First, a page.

You call that research?
The kids at Parkland were failed by the inaction of a single sheriff’s deputy and the incompetence of that agency. It should be noted that the people of Parkland strongly supported the sheriff even after his bumbling came to light.
The kids at Santa Fe High School were not failed by officers of the Santa Fe Independent School District Police and the Texas Department of Public Safety. Officers arrived on scene within four minutes of the first call and immediately engaged the shooter. One officer was critically injured by a shotgun blast fired by the shooter and spent months in recovery and rehabilitation. Other officers returned fire and were able to take the shooter into custody.
Castle Rock v. Gonzalez: The court ruled that Ms. Gonzalez did not have a property right to special police protection because she had a restraining order against her ex-husband. Read the court’s actual opinion, not the media reports.
Heien v. North Carolina: Heien was appealing a conviction for possession of cocaine. The court held that the broken tailight that caused the state trooper to stop the vehicle in which Heien was a pasenger, although not a ticketable offense, provided sufficient reasonable cause for a traffic stop. Heien’s coke was discovered in a consensual search conducted during the stop. It should also be noted that the trooper was already following the vehicle because the trooper observed the driver behaving in a suspicious manner. Justice Sotomayor was the sole justice to dissent from the majority opinion.
FYI: A damaged or non-operating light is always a valid reason for a stop, whether it is a courtesy stop to advise a motorist that a light is not operating or an enforcement stop for a violation.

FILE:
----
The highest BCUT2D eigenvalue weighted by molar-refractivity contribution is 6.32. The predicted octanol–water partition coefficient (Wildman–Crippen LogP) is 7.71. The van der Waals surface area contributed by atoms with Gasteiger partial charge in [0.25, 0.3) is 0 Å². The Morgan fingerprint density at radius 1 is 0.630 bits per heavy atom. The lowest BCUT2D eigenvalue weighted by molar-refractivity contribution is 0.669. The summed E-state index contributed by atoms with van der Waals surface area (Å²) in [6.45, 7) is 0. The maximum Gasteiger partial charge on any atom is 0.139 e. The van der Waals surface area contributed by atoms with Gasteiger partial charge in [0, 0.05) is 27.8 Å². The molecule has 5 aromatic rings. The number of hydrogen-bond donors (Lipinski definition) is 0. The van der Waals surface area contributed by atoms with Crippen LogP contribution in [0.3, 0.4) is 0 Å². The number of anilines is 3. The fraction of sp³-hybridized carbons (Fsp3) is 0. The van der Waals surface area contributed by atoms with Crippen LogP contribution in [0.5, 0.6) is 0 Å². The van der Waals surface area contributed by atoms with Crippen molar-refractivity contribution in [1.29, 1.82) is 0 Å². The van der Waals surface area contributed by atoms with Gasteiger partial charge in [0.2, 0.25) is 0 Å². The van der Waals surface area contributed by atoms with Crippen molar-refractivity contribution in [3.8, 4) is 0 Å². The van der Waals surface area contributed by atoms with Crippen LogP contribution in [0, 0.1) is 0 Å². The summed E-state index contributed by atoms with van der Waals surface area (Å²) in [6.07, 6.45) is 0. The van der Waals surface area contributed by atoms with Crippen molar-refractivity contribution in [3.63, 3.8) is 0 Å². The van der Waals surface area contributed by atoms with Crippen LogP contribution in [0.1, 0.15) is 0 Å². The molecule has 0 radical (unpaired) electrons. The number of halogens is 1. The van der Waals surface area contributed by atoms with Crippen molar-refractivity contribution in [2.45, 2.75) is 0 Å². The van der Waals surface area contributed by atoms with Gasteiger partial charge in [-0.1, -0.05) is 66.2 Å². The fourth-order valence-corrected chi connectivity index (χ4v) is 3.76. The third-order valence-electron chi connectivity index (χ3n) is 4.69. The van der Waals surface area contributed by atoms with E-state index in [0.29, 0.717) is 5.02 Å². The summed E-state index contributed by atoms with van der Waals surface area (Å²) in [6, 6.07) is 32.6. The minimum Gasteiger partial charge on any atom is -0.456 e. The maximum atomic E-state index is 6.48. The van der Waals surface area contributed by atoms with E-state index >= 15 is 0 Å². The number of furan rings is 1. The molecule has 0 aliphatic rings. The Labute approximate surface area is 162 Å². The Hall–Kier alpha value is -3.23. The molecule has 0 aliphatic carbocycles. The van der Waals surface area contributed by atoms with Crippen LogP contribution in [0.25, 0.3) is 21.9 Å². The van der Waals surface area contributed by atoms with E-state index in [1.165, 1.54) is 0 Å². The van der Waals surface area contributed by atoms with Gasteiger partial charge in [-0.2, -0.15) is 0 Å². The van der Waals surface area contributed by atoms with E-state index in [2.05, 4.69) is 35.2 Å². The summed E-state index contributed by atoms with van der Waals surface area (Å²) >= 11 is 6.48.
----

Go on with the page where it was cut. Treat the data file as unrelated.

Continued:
Florence v. Board of Chosen Freeholders of the County of Burlington: Irrelevant. This case is about jail procedures, not about patrol or beat officers. As long as the searches are not carried out in a discriminatory manner, jail policies are up to the agency that operates the facility. When a prisoner is delivered to a jail, they are treated like a person that has been arrested for an offense and are subject to searches to preserve security in the jail.
You cited media reports instead of actual cases and court opinions and brought nothing at all to counter my contention that the duties of law enforcement officers are set by the states, not the federal government or the Constitution. In the Castle Rock case, there was no Colorado law specifying a specific duty to enforce restraining orders at the time. In addition, the Supreme Court noted that enforcement of restraining orders is a process, not something that could be defined as a property.
As for your contention that police cause more deaths, it’s estimated that 251,000 people die each year because of medical error or malpractice. The FBI says that about 450 children are murdered by their own parents each year, a figure that does not include the deaths of children due to parental neglect.
I see no reason to revise my previous comments or to engage in further discussion.